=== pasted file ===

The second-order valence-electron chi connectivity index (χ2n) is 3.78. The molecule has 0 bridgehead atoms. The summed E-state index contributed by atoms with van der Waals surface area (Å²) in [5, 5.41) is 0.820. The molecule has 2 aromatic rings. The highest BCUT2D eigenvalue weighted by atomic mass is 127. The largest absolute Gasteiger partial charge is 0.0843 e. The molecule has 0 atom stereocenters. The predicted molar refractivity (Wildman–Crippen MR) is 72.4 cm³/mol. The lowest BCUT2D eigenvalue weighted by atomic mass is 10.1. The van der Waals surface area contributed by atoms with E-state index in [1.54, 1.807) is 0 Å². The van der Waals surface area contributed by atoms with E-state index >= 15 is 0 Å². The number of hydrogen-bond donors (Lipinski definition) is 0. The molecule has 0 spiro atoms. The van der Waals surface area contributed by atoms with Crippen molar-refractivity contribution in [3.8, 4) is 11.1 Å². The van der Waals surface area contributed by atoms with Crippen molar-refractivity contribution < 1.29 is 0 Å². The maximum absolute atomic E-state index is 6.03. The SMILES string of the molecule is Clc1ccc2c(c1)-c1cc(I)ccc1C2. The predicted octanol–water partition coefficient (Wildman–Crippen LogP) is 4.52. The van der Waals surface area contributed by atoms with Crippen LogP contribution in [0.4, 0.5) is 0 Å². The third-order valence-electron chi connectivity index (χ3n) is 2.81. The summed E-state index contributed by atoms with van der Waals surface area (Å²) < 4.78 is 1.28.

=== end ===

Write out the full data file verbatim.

The second-order valence-electron chi connectivity index (χ2n) is 3.78. The molecule has 0 bridgehead atoms. The summed E-state index contributed by atoms with van der Waals surface area (Å²) in [5, 5.41) is 0.820. The molecule has 2 aromatic rings. The highest BCUT2D eigenvalue weighted by atomic mass is 127. The largest absolute Gasteiger partial charge is 0.0843 e. The molecule has 0 atom stereocenters. The predicted molar refractivity (Wildman–Crippen MR) is 72.4 cm³/mol. The lowest BCUT2D eigenvalue weighted by atomic mass is 10.1. The van der Waals surface area contributed by atoms with E-state index in [1.54, 1.807) is 0 Å². The van der Waals surface area contributed by atoms with E-state index >= 15 is 0 Å². The number of hydrogen-bond donors (Lipinski definition) is 0. The molecule has 0 spiro atoms. The van der Waals surface area contributed by atoms with Crippen molar-refractivity contribution in [3.8, 4) is 11.1 Å². The van der Waals surface area contributed by atoms with Crippen molar-refractivity contribution < 1.29 is 0 Å². The maximum absolute atomic E-state index is 6.03. The SMILES string of the molecule is Clc1ccc2c(c1)-c1cc(I)ccc1C2. The predicted octanol–water partition coefficient (Wildman–Crippen LogP) is 4.52. The van der Waals surface area contributed by atoms with Crippen LogP contribution in [0.4, 0.5) is 0 Å². The third-order valence-electron chi connectivity index (χ3n) is 2.81. The summed E-state index contributed by atoms with van der Waals surface area (Å²) < 4.78 is 1.28.